by Rod, Jr. Andrew
From the publisher:
Few Southern elites gave more to the Confederate cause or suffered more in its defeat than General Wade Hampton III of South Carolina. One of the South's most illustrious military leaders, Hampton was for a time the commander of all Lee's cavalry and at the end of the war was the highest-ranking Confederate cavalry officer. Yet for all Hampton's military victories, he also suffered devastating losses. He lost a beloved son and a brother, his own home as well as his grandfather's ancestral mansion, and his vast personal fortune. He failed to deter Sherman's legions from capturing his hometown of Columbia and was blamed for the inferno that destroyed it. Previous studies of Hampton have leaned toward hero worship or taken a political approach that considered his personal history irrelevant. Rod Andrew's critical biography demonstrates that Hampton's life is essential to understanding his influence beyond the battlefield and his obsession with vindication for the South.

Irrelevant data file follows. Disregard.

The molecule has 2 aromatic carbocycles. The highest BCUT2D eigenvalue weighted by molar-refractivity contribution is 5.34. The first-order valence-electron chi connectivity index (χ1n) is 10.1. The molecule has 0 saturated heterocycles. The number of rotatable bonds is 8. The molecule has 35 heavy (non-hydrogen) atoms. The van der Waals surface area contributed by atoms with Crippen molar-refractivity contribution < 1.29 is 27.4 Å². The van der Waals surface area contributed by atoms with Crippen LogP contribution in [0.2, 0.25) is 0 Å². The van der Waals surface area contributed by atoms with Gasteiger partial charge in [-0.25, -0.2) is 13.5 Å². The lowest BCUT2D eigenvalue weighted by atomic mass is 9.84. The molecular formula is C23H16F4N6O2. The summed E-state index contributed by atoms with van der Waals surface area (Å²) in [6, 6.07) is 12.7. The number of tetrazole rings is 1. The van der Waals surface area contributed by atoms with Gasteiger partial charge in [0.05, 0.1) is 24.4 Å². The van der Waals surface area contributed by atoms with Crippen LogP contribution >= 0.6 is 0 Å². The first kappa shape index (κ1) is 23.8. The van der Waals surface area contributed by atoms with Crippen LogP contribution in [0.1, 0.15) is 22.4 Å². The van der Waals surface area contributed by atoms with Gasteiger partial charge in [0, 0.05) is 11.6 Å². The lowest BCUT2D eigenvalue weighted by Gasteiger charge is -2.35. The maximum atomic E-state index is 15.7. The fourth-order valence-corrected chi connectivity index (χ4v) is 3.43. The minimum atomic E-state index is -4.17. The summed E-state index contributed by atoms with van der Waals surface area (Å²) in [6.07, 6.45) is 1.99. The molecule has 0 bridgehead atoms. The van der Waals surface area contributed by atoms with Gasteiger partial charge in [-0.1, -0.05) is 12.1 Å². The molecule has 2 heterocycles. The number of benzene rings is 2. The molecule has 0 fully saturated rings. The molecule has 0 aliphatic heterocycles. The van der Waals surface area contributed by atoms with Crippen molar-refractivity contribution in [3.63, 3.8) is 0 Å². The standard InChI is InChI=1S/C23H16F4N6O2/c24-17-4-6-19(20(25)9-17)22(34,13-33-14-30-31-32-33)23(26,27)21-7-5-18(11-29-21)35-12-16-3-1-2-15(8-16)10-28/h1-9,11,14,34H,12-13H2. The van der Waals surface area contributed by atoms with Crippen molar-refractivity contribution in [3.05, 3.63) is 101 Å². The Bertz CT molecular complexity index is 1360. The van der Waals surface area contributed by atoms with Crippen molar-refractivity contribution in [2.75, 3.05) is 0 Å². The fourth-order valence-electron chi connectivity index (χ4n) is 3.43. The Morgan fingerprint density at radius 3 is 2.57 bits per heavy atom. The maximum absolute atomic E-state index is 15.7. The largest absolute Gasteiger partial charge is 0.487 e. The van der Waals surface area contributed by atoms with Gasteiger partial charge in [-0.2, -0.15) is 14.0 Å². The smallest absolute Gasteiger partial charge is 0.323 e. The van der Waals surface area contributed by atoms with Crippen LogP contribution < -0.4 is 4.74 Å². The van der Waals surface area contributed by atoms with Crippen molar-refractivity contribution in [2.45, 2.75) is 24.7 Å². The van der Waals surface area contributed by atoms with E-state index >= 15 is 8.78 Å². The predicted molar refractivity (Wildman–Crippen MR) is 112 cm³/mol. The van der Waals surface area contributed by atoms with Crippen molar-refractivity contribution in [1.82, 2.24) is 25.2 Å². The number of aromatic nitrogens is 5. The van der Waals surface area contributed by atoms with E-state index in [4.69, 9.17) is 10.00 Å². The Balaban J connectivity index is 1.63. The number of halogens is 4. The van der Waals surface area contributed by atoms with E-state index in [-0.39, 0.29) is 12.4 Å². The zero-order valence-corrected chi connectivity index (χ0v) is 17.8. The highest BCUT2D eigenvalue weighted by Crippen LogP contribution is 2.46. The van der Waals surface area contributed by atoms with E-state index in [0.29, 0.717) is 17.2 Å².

Andrew's analysis of Hampton sheds light on his critical role during Reconstruction as a conservative white leader, governor, U.S. senator, and Redeemer; his heroic image in the minds of white Southerners; and his positions and apparent contradictions on race and the role of African Americans in the New South. Andrew also shows that Hampton's tragic past explains how he emerged in his own day as a larger-than-life symbol—of national reconciliation as well as Southern defiance.
Rod Andrew Jr. is associate professor of history at Clemson University and a lieutenant colonel in the U.S. Marine Corps Reserve. He is author of Long Gray Lines: The Southern Military School Tradition, 1839-1915 (from the University of North Carolina Press).